The plants can be found across the U.S., including in Alaska, Hawaii, and in its overseas territories, although certain regions of the continental U.S. are particularly diverse. "We also show that previous efforts to conserve these plants, while laudable, haven't been sufficient to safeguard this cultural and natural heritage," said Khoury, who is also affiliated with Saint Louis University and hosted at the U.S. Department of Agriculture's Agricultural Research Service (USDA ARS), National Laboratory for Genetic Resources Preservation.
Wild relatives of crops are the ancestors and other closely related plant species of the staples on our dinner tables. Having evolved to survive climate extremes, withstand pests and diseases, and to thrive in a wide variety of environmental conditions, these plants have characteristics that scientists can use to breed hardier, more productive crops. Many native species have already yielded great value, for instance, wild sunflowers, which provide up to $400 million in annual benefits to farmers through better resistance to pests and diseases and other traits. Others have proved to be critical to entire agricultural sectors, such as wild native grapes widely used as graft-stocks around the world due to their resilience against the deadly insect pest Phylloxera.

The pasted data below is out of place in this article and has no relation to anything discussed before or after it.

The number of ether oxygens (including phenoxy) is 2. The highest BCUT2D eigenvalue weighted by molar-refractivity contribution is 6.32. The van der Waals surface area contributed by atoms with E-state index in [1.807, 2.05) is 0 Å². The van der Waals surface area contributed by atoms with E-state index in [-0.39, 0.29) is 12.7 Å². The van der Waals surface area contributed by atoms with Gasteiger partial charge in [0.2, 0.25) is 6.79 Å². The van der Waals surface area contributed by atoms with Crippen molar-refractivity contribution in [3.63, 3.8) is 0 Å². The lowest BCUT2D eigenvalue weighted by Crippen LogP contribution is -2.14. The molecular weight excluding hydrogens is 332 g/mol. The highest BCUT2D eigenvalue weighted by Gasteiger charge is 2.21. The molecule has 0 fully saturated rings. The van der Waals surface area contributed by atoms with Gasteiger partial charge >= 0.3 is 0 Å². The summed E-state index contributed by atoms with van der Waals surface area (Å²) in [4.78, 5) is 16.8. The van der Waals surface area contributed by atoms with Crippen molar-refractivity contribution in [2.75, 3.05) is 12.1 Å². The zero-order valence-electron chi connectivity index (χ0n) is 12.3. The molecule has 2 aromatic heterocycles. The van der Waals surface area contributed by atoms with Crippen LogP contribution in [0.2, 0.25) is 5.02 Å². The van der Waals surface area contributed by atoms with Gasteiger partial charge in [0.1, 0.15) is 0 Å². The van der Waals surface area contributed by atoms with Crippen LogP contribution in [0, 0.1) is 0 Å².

"Continuing to find and use these traits could prove critical to food security and the sustainability of agriculture, both here in the United States and around the world, as climate change and natural resource limitations such as water availability worsen," Khoury said. "But unless we take urgent action to better safeguard these native plants, many will probably disappear."